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AMC Rambler Classic 550

The Rambler Classic ran from 1961 to 1966. It was an intermediate-sized car that spanned the tenures of two AMC CEOs and two very different visions for the direction of the automobile company.

In its early years, AMC was all about engineering small economy cars that were practical, affordable, and didn’t milk you dry at the pump. That was the vision of George W. Romney. In 1963, when Romney became the governor of Minnesota, Roy Abernathy took over with a completely different vision for AMC.

Abernathy wanted to put AMC into direct competition with the Big Three automakers. While this didn’t quite work out for AMC, it did, however, produce some memorable collectibles that are still sought after today.

The AMC Rambler Classic 550: The Romney Generation

Romney touted AMC as building the best economy cars in the business. That, however, didn’t prevent AMC from doing so with a sense of style. The ‘61 models had a sleek tail fin design reminiscent of the late 50s. By 1962 those were gone.

Unfortunately, collectors don’t necessarily care how fuel efficient their classic cars are.

So when the Rambler Classic was introduced in 1961, it was introduced as a counterpart to the smaller line of Ramblers. The Classic featured a 108-inch wheelbase in contrast to the 100-inch wheelbase of the smaller Rambler American. Like the American, however, the Classic had serious curb appeal.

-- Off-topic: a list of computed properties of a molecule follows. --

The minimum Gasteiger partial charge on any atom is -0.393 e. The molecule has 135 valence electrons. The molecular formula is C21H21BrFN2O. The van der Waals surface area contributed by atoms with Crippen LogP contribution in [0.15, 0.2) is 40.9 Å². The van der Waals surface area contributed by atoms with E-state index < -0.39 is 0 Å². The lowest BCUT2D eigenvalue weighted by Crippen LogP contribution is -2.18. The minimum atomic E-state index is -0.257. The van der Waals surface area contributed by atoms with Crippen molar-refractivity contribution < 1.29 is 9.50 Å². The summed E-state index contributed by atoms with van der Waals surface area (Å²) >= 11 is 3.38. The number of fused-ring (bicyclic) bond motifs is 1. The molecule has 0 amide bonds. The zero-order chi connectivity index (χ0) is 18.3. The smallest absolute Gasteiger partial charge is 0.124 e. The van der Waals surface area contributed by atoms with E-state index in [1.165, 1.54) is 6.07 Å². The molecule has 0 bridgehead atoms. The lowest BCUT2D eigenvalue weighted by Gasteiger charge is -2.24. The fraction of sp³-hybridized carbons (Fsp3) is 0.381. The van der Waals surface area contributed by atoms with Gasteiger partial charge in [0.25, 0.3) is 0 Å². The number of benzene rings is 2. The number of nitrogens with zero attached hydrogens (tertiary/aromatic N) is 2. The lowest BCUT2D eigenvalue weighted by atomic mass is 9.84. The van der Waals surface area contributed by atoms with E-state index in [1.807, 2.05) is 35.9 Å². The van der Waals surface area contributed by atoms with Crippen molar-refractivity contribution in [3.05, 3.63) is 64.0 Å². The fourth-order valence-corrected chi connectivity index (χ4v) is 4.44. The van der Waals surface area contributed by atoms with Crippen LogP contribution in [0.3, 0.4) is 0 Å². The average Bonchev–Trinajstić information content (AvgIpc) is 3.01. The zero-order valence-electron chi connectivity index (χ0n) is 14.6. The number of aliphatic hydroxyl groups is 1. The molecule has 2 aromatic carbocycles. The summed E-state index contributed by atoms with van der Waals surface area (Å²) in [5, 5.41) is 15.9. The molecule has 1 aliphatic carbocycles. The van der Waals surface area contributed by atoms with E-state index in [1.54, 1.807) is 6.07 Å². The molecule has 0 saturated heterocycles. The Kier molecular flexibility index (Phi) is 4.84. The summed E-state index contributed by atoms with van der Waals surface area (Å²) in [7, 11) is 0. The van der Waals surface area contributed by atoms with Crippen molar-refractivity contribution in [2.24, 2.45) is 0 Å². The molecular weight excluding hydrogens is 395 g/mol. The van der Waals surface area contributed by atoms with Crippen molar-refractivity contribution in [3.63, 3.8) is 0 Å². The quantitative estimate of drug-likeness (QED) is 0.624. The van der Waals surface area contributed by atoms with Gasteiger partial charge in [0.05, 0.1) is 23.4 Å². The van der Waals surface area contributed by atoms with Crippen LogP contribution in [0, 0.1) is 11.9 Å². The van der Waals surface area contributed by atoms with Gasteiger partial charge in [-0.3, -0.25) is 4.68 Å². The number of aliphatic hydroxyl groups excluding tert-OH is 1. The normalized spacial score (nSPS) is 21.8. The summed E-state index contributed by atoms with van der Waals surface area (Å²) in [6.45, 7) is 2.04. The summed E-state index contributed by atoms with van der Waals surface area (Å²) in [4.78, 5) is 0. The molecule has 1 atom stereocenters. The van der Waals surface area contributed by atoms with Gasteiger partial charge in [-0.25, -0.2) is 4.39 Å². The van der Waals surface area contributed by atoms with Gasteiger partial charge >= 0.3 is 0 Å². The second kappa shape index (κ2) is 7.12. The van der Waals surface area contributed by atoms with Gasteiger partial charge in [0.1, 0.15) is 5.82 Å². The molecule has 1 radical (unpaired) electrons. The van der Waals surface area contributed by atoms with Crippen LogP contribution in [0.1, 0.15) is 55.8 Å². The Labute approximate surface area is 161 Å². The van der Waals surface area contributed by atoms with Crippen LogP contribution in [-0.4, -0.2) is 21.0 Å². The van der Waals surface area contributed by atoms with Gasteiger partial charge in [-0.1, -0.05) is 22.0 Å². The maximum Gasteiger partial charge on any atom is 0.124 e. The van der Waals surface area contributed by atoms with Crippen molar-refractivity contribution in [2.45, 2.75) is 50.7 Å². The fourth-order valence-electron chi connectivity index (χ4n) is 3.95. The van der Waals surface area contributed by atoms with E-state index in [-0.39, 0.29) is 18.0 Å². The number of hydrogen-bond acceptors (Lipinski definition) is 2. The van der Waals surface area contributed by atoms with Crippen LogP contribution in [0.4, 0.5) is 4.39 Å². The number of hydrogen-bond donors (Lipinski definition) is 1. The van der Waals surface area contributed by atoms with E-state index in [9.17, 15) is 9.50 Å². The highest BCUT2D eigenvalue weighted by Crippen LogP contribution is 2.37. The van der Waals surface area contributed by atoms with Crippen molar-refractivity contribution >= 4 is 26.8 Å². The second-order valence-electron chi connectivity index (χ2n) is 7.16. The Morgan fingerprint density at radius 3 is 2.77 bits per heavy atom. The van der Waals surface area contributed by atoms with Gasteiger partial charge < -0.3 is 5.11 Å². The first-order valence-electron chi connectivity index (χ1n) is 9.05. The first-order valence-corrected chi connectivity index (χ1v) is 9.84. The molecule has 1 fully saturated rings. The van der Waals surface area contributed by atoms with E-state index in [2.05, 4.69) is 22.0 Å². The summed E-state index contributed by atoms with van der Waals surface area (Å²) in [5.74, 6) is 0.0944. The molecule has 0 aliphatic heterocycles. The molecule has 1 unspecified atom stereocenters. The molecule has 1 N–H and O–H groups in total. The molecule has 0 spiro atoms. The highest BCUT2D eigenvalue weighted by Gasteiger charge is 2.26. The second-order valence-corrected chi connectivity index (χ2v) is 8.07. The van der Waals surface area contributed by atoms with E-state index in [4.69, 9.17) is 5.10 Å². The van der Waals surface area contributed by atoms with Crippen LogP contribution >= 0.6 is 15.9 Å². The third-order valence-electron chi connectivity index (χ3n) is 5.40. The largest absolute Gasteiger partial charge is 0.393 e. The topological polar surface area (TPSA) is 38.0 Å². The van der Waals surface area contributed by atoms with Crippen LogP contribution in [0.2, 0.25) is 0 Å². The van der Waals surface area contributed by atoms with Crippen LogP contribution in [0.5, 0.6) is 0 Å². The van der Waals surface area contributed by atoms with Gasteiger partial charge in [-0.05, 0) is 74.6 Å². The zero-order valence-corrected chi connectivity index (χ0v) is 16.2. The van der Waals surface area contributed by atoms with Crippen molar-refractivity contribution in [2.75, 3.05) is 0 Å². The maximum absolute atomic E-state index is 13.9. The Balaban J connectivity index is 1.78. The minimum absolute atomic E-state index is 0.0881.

It’s standard OHV I6 engine managed a healthy 125 hp and offered a V8 option as well.

In 1962, however, AMC stopped offering a V8 with their Classic model at the same time scaling back their flagship Ambassador to the same 108-inch wheelbase that the Classic used. The ‘62 Classic featured a safer twin-circuit brakes which were a rarity that year.

Sales of the Classic soared.

The AMC Rambler Classic 550: The Abernathy Generation

In ‘63 the Rambler Classic was completely redesigned due to concerns about the workmanship of the earlier generations. The redesign paid off. The ‘63 Classic was named Motor Trend’s car of the year. It was bigger too. The ‘63 Classic featured a 112-inch wheelbase as opposed to 108 inches of the previous year. The 550 was the lowest trim with 660s and 770s completing the circuit.

The ‘63 Classic was loaded with options as well, including a revamped V8 capable of 195 hp. By ‘64, AMC had unveiled the Typhoon engine.

In ‘65 and ‘66, however, Abernathy was already positioning AMC is a force compete with Big Three. These two years produced the most collectible classics of the bunch but spelled doom for AMC in the coming years.

Abernathy had already reframed AMC as producing “sensible spectaculars”. Collectors certainly agree, at least with the “spectacular” part. But the Classic was trying to do too much. You could purchase it in a frugal economy trim or a souped up 327 cu in V8. It ended up losing a lot of money and by ‘67 both the Classic and Roy Abernathy were let go.